Wednesday, September 03, 2008

Life in Paradise; Life in a Hurricane Zone

Hurricane season lasts from June 1 to November 30. And in a season that includes -- so far --10 named tropical storms or hurricanes, I periodically wonder: Why did I voluntarily evacuate to a hurricane zone in 1993? I love my life in Miami. I love the ocean view from my apartment, but I was naive when I crunched the relocation numbers. I did not factor in hidden storm costs.

The move -- from Manhattan to Miami -- was prompted by the need to find affordable housing in an urban setting with a warm climate. The cost of a rental apartment, childcare and other basics in Manhattan exceeded my salary. In contrast, Miami Beach --prior to the recent spike in residential real estate -- seemed like an affordable option in a beachfront paradise.

The Lures:

*Cheap rent or low-cost housing
*Affordable childcare
*Competitive salaries

What's more, we save a fortune on clothing because our local climate is mostly sunny and warm. My kids only need a one-season wardrobe, with a few jackets and sweaters for cold snaps in the winter.

But there are hidden costs that I failed to include in the initial calculations. For example, regional and seasonal emergencies can be dangerous and expensive. Weather-related disasters have had the following impact on my family:

  • Destroyed engine: We lost one car on a flooded street. The engine was soaked and the insurance company declared the car a total loss. Although the insurance policy covered the auto loss, we did not receive dollar-for-dollar replacement value for the vehicle. There were also assorted out-of-pocket expenses related to the destroyed vehicle.
  • Damp wardrobe: Water damage and mold in our closets have trashed suits, shoes, hats and other garments.
  • Damaged furniture: During one storm, our apartment was flooded, which lead to the damage of some household items.
  • Emergency supplies: Every year, we spend between $100 to $300 on hurricane supplies, which include batteries, ice, camping supplies, bottled water and plywood.
  • Intangible costs: We have lived for short periods without water and electricity. But our total losses, thank goodness, have been small. More importantly, we have been safe. My family has been fortunate. But storm threats --with related fears about safety and security -- have exacted emotional costs.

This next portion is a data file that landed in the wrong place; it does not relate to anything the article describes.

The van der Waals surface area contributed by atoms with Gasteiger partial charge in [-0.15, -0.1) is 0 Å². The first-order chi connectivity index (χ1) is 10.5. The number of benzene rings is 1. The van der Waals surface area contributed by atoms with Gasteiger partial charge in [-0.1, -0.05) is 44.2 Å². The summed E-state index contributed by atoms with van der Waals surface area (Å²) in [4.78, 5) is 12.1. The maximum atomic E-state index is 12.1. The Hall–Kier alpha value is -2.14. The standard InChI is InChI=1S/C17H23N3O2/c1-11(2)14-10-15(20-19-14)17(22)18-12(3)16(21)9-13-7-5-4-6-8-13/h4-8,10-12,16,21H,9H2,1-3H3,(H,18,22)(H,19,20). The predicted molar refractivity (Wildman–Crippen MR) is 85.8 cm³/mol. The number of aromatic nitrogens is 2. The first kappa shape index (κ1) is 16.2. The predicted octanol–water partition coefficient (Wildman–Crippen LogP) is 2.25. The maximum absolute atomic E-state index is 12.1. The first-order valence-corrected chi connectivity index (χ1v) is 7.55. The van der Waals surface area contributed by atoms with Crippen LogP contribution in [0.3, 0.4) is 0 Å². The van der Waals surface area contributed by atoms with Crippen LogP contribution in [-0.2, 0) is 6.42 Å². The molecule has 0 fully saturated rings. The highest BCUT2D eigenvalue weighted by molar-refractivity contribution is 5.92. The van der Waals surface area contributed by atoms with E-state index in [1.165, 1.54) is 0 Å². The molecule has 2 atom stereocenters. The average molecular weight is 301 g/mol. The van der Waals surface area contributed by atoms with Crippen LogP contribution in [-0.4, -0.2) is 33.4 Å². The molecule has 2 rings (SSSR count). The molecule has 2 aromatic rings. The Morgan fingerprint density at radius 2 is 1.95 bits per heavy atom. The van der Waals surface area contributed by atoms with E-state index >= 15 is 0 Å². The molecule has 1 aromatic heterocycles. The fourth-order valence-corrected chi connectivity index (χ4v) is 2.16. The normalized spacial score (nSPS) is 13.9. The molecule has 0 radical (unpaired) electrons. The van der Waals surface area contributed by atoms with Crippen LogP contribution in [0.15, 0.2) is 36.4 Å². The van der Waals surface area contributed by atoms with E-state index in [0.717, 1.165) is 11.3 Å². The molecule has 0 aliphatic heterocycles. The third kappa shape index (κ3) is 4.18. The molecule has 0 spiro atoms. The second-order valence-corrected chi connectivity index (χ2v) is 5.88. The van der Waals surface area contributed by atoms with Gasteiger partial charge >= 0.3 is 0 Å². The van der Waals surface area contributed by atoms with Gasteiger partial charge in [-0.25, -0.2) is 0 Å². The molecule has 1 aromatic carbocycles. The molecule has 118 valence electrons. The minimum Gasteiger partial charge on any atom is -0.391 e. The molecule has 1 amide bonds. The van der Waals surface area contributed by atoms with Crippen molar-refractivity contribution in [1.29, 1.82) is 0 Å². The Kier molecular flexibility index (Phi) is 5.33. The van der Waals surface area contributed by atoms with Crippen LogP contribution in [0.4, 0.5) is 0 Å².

This post, however, is not meant to be a whine. I live a life of gratitude in Miami. And there are random acts of nature in other parts of the country, including floods, wildfires, earthquakes and tornadoes. And I've learned to be grateful for personal safety (and for the safety of others!) and to consider regional weather patterns and terrain when making relocation decisions.


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Fred Beiderbecke said...

I am a little north of you in West Palm. Our losses have mainly been covered by homeowners, but the intangibles, fuel for the generator, lost food, the stocking up on canned goods and water are expensive.

Now we have Ike to deal with.

Anonymous said...

Hello Sharon,

It is so true, about the "hidden costs" of living here. I am actually on my way to the store to pick up some extra bread,and reminded my hubby to check the generator and propane tanks for the bbq just in case Ike comes our way. And I too have had a flooded car (Adventura Mall parking lot when I worked there), a flooded living room(Irene), my roof replaced and the big, beautiful trees that were in front of my house destroyed by Wilma, which cannot be replace.

But, I can't complain. I have friends who live in other parts of the country who wake up to tornado sirens and spend the rest of the night sleeping in the hallway. Other friends who's children have been knocked out of bed by an earthquake. At least we know what is coming and how bad and can make the choice to leave or protect ourselves. And yes, the stress can be a bit much, but I wouldn't trade it for the cold and snow.

Good luck if we do this storm. Let's keep our fingers crossed.

Debbie :)